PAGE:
THE consequences of the transfer of health care to the private sector and the underfunding of public health have been devilish. For years, advocates of public health care, such as Jan Swasthya Abhiyan, have called for more public spending on public health and less reliance on profit-oriented health care. These calls have fallen on deaf ears.
Indian governments spent very small amounts on health – 3.5% of GDP in 2018, a figure that has remained the same for decades. India’s current health expenditure per capita, by purchasing power parity, was 275.13 in 2018, roughly the figures for Kiribati, Myanmar and Sierra Leone. This is a very low number for a country with the kind of industrial capacity and wealth of India.
At the end of 2020, the Indian government admitted that it had 0.8 doctors per 1,000 Indians and 1.7 nurses per 1,000 Indians. No country the size and wealth of India has such a low medical workforce. It’s getting worse. India has only 5.3 beds per 10,000 people, while China, for example, has 43.1 beds for the same number. India has only 2.3 intensive care beds per 100,000 people (compared to 3.6 in China) and it has only 48,000 ventilators (China had 70,000 in Wuhan alone).
The weakness of the medical infrastructure is entirely due to privatization, where private sector hospitals run their system on the principle of maximum capacity and do not have the capacity to handle peak loads. The optimization theory does not allow the system to cope with power surges, because in normal times it would mean that hospitals would have excess capacity. No private sector will voluntarily develop excess beds or excess fans. This is what inevitably causes the crisis of a pandemic.
Low health spending translates into low spending on medical infrastructure and low salaries for medical staff. It is the wrong way to run a modern society.
Vaccines and oxygen
SHORTAGES are a normal problem in any society. But India’s shortages of basic medical supplies during the pandemic have been scandalous.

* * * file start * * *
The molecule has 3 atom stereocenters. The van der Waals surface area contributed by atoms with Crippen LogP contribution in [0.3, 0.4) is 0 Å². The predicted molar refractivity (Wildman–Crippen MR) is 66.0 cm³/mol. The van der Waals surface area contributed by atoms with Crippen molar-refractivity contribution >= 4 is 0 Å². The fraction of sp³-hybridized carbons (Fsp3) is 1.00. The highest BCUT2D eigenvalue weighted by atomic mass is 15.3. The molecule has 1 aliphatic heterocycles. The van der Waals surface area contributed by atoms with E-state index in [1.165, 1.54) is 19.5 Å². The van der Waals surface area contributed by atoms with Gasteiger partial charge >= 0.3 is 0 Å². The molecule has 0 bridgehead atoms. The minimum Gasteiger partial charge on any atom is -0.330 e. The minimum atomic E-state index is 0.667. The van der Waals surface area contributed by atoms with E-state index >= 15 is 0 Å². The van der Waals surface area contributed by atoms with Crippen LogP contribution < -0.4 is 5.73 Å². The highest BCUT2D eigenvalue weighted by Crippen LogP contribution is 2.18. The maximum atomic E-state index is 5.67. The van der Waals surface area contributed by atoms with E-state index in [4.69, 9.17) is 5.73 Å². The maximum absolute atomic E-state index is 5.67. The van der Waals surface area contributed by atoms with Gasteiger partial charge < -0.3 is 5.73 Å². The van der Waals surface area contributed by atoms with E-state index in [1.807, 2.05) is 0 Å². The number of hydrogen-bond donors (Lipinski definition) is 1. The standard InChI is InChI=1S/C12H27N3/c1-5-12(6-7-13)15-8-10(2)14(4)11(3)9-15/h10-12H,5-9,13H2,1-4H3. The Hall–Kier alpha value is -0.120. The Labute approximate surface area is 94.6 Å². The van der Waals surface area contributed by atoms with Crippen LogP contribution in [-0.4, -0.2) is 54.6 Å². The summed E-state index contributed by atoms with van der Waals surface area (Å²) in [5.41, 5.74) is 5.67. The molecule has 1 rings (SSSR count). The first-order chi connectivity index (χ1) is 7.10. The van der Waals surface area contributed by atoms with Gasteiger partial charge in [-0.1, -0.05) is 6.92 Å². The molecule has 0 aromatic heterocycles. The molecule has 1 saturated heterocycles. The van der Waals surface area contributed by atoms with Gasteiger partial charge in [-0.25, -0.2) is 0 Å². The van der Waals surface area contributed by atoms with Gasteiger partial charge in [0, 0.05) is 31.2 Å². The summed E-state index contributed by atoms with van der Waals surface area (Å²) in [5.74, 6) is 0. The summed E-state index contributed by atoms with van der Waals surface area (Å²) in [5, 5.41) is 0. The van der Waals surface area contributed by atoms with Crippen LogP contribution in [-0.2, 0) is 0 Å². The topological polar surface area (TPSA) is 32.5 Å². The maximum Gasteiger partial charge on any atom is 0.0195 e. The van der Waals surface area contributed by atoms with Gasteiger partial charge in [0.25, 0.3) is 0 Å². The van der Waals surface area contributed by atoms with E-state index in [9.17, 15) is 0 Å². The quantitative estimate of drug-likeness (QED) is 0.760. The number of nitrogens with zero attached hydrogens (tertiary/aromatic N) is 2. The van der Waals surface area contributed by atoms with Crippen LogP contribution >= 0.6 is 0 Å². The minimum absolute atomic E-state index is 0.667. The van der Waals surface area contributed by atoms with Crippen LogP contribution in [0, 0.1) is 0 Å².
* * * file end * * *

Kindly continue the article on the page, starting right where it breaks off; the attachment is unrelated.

India has long been known as the “pharmacy of the world” as the Indian pharmaceutical industry sector is adept at reverse-engineering a range of generic drugs. It is the third largest manufacturer in the pharmaceutical industry. India accounts for 60 percent of global vaccine production, including 90 percent of WHO measles vaccine use, and India has become the largest producer of pills for the US market. But none of this helped during the crisis.
COVID-19 vaccines are not available to Indians at the necessary rate. Indian vaccinations will not be complete until November 2022. The government’s new policy will allow vaccine manufacturers to raise prices, but will not produce fast enough to meet needs (India’s public sector vaccine factories are inactive) . No quick large-scale purchase is contemplated. There is also not enough medical oxygen and promises of capacity building have not been kept by the ruling party. The Indian government exported oxygen, even when it became clear that the national reserves were depleted (it also exported valuable injections of Remdesivir).
On March 25, 2020, Modi said he would win this Mahabharat – this epic battle – against COVID-19 in 18 days. Today, more than 56 weeks after that promise, India is more like the bloodstained fields of Kurukshetra, where thousands of people lay, the war not even half-time.
CounterPunch.org, April 26. Vijay Prashad, Indian historian, journalist and commentator, is the Executive Director of Tricontinental: Institute for Social Research and the Editor-in-Chief of Left Word Books.